Taking this product relieves nasal congestion and helps the immune system to fight the infection.
Chicken soup, which is so strongly recommended to us by our grandmothers in the cold really has a therapeutic effect.
American researchers learned that a compound found in chicken soup — carnosine — helps the body’s immune system to fight the early stages of the flu. But the authors warn that the effect ends as soon as the soup is excreted from the body. This means that you have to eat them constantly.
The study was not the first on this topic. Over ten years ago, Stephen Rennard of the University medical center of Nebraska has tried to determine what’s the secret to chicken soup. He proved that the soup inhibits the movement of the most common types of white blood cells, neutrophils, which protect against infections.
Rennard theorized that by inhibiting the migration of these infection-fighting cells in the body, chicken soup helps reduce the symptoms of colds. The last test, the soup contained chicken, onions, sweet potatoes, parsnips, turnips, carrots, celery, parsley, salt and pepper.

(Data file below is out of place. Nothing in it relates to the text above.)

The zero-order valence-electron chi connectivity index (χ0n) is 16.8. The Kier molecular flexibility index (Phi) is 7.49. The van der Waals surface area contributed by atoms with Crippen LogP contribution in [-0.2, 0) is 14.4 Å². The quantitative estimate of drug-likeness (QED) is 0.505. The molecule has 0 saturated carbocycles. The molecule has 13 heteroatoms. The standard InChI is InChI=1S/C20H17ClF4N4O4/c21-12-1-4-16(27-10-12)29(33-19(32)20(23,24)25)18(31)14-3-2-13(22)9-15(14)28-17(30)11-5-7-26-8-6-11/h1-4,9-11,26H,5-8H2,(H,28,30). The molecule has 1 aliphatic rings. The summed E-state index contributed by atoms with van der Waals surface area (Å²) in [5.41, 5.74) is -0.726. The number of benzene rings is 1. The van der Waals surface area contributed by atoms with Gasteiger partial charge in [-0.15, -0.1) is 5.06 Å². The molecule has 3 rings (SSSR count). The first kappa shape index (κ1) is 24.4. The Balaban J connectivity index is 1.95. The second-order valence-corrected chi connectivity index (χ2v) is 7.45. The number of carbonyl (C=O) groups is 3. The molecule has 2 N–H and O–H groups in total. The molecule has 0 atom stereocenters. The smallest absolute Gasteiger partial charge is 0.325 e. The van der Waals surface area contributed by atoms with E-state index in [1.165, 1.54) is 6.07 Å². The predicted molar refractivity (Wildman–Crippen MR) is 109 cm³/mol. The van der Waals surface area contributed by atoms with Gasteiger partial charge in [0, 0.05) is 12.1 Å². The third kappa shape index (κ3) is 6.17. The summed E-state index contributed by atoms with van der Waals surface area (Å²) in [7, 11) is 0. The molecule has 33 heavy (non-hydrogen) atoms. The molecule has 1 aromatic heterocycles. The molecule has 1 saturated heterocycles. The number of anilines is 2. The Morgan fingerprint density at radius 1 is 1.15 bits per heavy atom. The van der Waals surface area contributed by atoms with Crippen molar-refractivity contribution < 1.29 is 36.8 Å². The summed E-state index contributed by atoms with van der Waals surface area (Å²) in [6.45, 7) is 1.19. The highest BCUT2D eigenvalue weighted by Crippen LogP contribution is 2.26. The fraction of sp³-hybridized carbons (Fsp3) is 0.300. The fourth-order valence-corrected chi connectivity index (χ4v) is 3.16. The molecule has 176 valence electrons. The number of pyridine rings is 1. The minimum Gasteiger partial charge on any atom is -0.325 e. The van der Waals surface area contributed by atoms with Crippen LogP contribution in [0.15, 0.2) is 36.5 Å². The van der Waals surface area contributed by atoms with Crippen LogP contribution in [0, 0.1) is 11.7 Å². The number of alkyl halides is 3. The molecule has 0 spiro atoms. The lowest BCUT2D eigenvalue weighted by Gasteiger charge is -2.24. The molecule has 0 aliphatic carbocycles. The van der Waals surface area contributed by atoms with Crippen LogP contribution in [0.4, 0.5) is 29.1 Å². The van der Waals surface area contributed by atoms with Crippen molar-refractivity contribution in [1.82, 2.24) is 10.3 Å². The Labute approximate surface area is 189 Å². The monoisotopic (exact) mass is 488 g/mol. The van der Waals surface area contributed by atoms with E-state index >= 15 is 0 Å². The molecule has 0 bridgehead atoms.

Scientists have suggested that the combination of nutrients working in synergy and provides a positive effect. Now researchers from the University of Nebraska found that the combination of vegetables and poultry in soup could help alleviate the inflammation of the Airways.
Experience shows that the natural substances in garlic and onions, along with vitamin D stimulates the production of immune cells, called macrophages, while vitamin C has an impact on both levels of neutrophils and interferon. Vitamin a and carotenoids, found in carrots (a common ingredient of the broth, the Foundation of any good soup), will help the production of antibodies, while vitamin E and zinc can affect the concentration of lymphocytes, a type of white blood cells.
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